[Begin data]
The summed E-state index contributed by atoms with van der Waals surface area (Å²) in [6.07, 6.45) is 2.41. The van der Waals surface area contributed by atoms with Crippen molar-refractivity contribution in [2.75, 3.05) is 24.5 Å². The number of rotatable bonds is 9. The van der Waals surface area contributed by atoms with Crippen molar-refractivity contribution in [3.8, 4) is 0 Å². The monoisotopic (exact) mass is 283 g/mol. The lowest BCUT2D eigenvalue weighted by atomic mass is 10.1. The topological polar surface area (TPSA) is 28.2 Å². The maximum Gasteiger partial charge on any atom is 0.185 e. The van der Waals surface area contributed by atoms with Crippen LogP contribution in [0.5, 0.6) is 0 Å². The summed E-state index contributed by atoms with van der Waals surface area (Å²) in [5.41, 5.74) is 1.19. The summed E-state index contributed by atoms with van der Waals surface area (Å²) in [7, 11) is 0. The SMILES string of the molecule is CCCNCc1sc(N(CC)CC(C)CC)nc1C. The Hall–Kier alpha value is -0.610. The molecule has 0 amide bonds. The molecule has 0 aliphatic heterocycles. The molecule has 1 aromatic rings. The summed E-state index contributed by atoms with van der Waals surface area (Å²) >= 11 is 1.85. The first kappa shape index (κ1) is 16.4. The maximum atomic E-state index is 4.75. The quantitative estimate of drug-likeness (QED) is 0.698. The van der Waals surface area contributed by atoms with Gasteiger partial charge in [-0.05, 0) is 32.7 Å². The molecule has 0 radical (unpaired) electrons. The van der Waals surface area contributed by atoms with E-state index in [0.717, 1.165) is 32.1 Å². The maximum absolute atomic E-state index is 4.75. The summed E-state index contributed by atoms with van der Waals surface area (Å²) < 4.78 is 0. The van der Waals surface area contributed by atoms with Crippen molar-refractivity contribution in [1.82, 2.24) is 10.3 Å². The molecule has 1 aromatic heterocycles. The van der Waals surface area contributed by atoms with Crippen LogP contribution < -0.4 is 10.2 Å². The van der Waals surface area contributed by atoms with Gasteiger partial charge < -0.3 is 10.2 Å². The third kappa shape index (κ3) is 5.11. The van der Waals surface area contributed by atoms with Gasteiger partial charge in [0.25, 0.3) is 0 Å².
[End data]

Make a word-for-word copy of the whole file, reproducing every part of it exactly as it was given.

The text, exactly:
The summed E-state index contributed by atoms with van der Waals surface area (Å²) in [6.07, 6.45) is 2.41. The van der Waals surface area contributed by atoms with Crippen molar-refractivity contribution in [2.75, 3.05) is 24.5 Å². The number of rotatable bonds is 9. The van der Waals surface area contributed by atoms with Crippen molar-refractivity contribution in [3.8, 4) is 0 Å². The monoisotopic (exact) mass is 283 g/mol. The lowest BCUT2D eigenvalue weighted by atomic mass is 10.1. The topological polar surface area (TPSA) is 28.2 Å². The maximum Gasteiger partial charge on any atom is 0.185 e. The van der Waals surface area contributed by atoms with Crippen LogP contribution in [0.5, 0.6) is 0 Å². The summed E-state index contributed by atoms with van der Waals surface area (Å²) in [5.41, 5.74) is 1.19. The summed E-state index contributed by atoms with van der Waals surface area (Å²) in [7, 11) is 0. The SMILES string of the molecule is CCCNCc1sc(N(CC)CC(C)CC)nc1C. The Hall–Kier alpha value is -0.610. The molecule has 0 amide bonds. The molecule has 0 aliphatic heterocycles. The molecule has 1 aromatic rings. The summed E-state index contributed by atoms with van der Waals surface area (Å²) >= 11 is 1.85. The first kappa shape index (κ1) is 16.4. The maximum atomic E-state index is 4.75. The quantitative estimate of drug-likeness (QED) is 0.698. The van der Waals surface area contributed by atoms with Gasteiger partial charge in [-0.05, 0) is 32.7 Å². The molecule has 0 radical (unpaired) electrons. The van der Waals surface area contributed by atoms with E-state index in [0.717, 1.165) is 32.1 Å². The maximum absolute atomic E-state index is 4.75. The summed E-state index contributed by atoms with van der Waals surface area (Å²) < 4.78 is 0. The van der Waals surface area contributed by atoms with Crippen molar-refractivity contribution in [1.82, 2.24) is 10.3 Å². The molecule has 1 aromatic heterocycles. The van der Waals surface area contributed by atoms with Crippen LogP contribution < -0.4 is 10.2 Å². The van der Waals surface area contributed by atoms with Gasteiger partial charge < -0.3 is 10.2 Å². The third kappa shape index (κ3) is 5.11. The van der Waals surface area contributed by atoms with Gasteiger partial charge in [0.25, 0.3) is 0 Å².